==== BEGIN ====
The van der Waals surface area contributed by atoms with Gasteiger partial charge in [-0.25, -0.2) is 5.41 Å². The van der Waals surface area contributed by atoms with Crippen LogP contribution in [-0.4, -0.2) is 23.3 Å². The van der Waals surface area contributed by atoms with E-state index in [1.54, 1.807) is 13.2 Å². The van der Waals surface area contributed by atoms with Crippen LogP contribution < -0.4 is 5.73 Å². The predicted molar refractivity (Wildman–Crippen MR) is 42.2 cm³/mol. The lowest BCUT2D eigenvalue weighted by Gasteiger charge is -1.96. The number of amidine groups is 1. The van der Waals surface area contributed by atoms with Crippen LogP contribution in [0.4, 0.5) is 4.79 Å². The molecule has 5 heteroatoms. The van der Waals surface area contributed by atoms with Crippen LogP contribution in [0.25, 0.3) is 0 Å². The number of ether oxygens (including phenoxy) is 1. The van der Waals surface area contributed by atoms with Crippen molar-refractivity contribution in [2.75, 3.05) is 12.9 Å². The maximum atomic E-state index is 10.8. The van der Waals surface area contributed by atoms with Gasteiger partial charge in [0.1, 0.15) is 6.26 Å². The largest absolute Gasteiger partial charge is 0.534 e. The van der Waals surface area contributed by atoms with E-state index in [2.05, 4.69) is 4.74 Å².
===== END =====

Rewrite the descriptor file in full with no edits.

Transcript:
The van der Waals surface area contributed by atoms with Gasteiger partial charge in [-0.25, -0.2) is 5.41 Å². The van der Waals surface area contributed by atoms with Crippen LogP contribution in [-0.4, -0.2) is 23.3 Å². The van der Waals surface area contributed by atoms with E-state index in [1.54, 1.807) is 13.2 Å². The van der Waals surface area contributed by atoms with Crippen LogP contribution < -0.4 is 5.73 Å². The predicted molar refractivity (Wildman–Crippen MR) is 42.2 cm³/mol. The lowest BCUT2D eigenvalue weighted by Gasteiger charge is -1.96. The number of amidine groups is 1. The van der Waals surface area contributed by atoms with Crippen LogP contribution in [0.4, 0.5) is 4.79 Å². The molecule has 5 heteroatoms. The van der Waals surface area contributed by atoms with Crippen LogP contribution in [0.25, 0.3) is 0 Å². The number of ether oxygens (including phenoxy) is 1. The van der Waals surface area contributed by atoms with Crippen molar-refractivity contribution in [2.75, 3.05) is 12.9 Å². The maximum atomic E-state index is 10.8. The van der Waals surface area contributed by atoms with Gasteiger partial charge in [0.1, 0.15) is 6.26 Å². The largest absolute Gasteiger partial charge is 0.534 e. The van der Waals surface area contributed by atoms with E-state index in [2.05, 4.69) is 4.74 Å².